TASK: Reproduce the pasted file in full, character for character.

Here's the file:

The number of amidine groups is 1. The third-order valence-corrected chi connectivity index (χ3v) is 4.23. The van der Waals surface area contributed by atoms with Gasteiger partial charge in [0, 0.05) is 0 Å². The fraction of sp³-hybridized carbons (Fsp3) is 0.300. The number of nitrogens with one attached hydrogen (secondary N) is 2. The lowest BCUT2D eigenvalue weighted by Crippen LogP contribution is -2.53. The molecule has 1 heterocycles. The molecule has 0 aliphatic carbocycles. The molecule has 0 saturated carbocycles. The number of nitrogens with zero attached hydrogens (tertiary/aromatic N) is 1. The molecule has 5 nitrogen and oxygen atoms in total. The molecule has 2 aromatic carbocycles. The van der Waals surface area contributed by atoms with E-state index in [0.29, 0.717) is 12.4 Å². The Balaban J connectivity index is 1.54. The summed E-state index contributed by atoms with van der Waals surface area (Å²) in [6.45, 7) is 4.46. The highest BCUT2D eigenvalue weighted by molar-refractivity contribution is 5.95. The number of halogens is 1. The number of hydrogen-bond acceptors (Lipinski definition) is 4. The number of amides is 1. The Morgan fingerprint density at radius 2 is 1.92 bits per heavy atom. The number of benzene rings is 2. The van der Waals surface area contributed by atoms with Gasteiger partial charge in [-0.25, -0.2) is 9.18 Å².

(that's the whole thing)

The number of amidine groups is 1. The third-order valence-corrected chi connectivity index (χ3v) is 4.23. The van der Waals surface area contributed by atoms with Gasteiger partial charge in [0, 0.05) is 0 Å². The fraction of sp³-hybridized carbons (Fsp3) is 0.300. The number of nitrogens with one attached hydrogen (secondary N) is 2. The lowest BCUT2D eigenvalue weighted by Crippen LogP contribution is -2.53. The molecule has 1 heterocycles. The molecule has 0 aliphatic carbocycles. The molecule has 0 saturated carbocycles. The number of nitrogens with zero attached hydrogens (tertiary/aromatic N) is 1. The molecule has 5 nitrogen and oxygen atoms in total. The molecule has 2 aromatic carbocycles. The van der Waals surface area contributed by atoms with E-state index in [0.29, 0.717) is 12.4 Å². The Balaban J connectivity index is 1.54. The summed E-state index contributed by atoms with van der Waals surface area (Å²) in [6.45, 7) is 4.46. The highest BCUT2D eigenvalue weighted by molar-refractivity contribution is 5.95. The number of halogens is 1. The number of hydrogen-bond acceptors (Lipinski definition) is 4. The number of amides is 1. The Morgan fingerprint density at radius 2 is 1.92 bits per heavy atom. The number of benzene rings is 2. The van der Waals surface area contributed by atoms with Gasteiger partial charge in [-0.25, -0.2) is 9.18 Å².